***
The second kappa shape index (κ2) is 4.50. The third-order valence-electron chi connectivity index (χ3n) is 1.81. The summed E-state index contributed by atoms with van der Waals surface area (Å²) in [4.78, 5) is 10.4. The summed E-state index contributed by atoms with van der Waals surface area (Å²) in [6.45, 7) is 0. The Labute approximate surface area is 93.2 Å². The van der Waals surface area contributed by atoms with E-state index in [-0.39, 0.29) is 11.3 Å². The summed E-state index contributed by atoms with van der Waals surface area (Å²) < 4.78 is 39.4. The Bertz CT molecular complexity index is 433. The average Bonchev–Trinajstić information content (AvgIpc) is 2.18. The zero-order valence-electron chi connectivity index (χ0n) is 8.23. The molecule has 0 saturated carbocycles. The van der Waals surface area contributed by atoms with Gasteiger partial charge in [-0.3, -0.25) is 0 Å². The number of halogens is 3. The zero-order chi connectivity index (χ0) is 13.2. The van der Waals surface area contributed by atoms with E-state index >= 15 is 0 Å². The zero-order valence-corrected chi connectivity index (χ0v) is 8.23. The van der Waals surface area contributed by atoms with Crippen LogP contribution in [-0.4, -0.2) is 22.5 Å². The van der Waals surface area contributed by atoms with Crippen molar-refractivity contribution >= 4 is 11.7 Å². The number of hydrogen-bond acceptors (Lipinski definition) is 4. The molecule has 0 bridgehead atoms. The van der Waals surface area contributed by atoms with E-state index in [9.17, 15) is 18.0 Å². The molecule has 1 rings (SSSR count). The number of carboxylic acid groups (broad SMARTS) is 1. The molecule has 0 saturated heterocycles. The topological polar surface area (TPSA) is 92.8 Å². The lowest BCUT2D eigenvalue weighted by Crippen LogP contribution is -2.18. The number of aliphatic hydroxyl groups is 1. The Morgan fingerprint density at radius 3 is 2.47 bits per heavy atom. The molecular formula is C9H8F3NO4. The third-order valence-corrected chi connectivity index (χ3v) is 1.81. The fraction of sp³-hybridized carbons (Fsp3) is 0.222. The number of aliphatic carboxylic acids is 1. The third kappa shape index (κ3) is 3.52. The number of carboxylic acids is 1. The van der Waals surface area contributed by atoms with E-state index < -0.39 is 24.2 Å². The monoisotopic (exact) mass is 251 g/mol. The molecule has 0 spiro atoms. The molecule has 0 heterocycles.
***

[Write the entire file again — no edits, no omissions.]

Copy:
The second kappa shape index (κ2) is 4.50. The third-order valence-electron chi connectivity index (χ3n) is 1.81. The summed E-state index contributed by atoms with van der Waals surface area (Å²) in [4.78, 5) is 10.4. The summed E-state index contributed by atoms with van der Waals surface area (Å²) in [6.45, 7) is 0. The Labute approximate surface area is 93.2 Å². The van der Waals surface area contributed by atoms with E-state index in [-0.39, 0.29) is 11.3 Å². The summed E-state index contributed by atoms with van der Waals surface area (Å²) < 4.78 is 39.4. The Bertz CT molecular complexity index is 433. The average Bonchev–Trinajstić information content (AvgIpc) is 2.18. The zero-order valence-electron chi connectivity index (χ0n) is 8.23. The molecule has 0 saturated carbocycles. The van der Waals surface area contributed by atoms with Gasteiger partial charge in [-0.3, -0.25) is 0 Å². The number of halogens is 3. The zero-order chi connectivity index (χ0) is 13.2. The van der Waals surface area contributed by atoms with E-state index >= 15 is 0 Å². The zero-order valence-corrected chi connectivity index (χ0v) is 8.23. The van der Waals surface area contributed by atoms with Crippen LogP contribution in [-0.4, -0.2) is 22.5 Å². The van der Waals surface area contributed by atoms with Crippen molar-refractivity contribution >= 4 is 11.7 Å². The number of hydrogen-bond acceptors (Lipinski definition) is 4. The molecule has 0 bridgehead atoms. The van der Waals surface area contributed by atoms with E-state index in [9.17, 15) is 18.0 Å². The molecule has 1 rings (SSSR count). The number of carboxylic acid groups (broad SMARTS) is 1. The molecule has 0 saturated heterocycles. The topological polar surface area (TPSA) is 92.8 Å². The lowest BCUT2D eigenvalue weighted by Crippen LogP contribution is -2.18. The number of aliphatic hydroxyl groups is 1. The Morgan fingerprint density at radius 3 is 2.47 bits per heavy atom. The molecular formula is C9H8F3NO4. The third-order valence-corrected chi connectivity index (χ3v) is 1.81. The fraction of sp³-hybridized carbons (Fsp3) is 0.222. The number of aliphatic carboxylic acids is 1. The third kappa shape index (κ3) is 3.52. The number of carboxylic acids is 1. The van der Waals surface area contributed by atoms with E-state index < -0.39 is 24.2 Å². The monoisotopic (exact) mass is 251 g/mol. The molecule has 0 spiro atoms. The molecule has 0 heterocycles.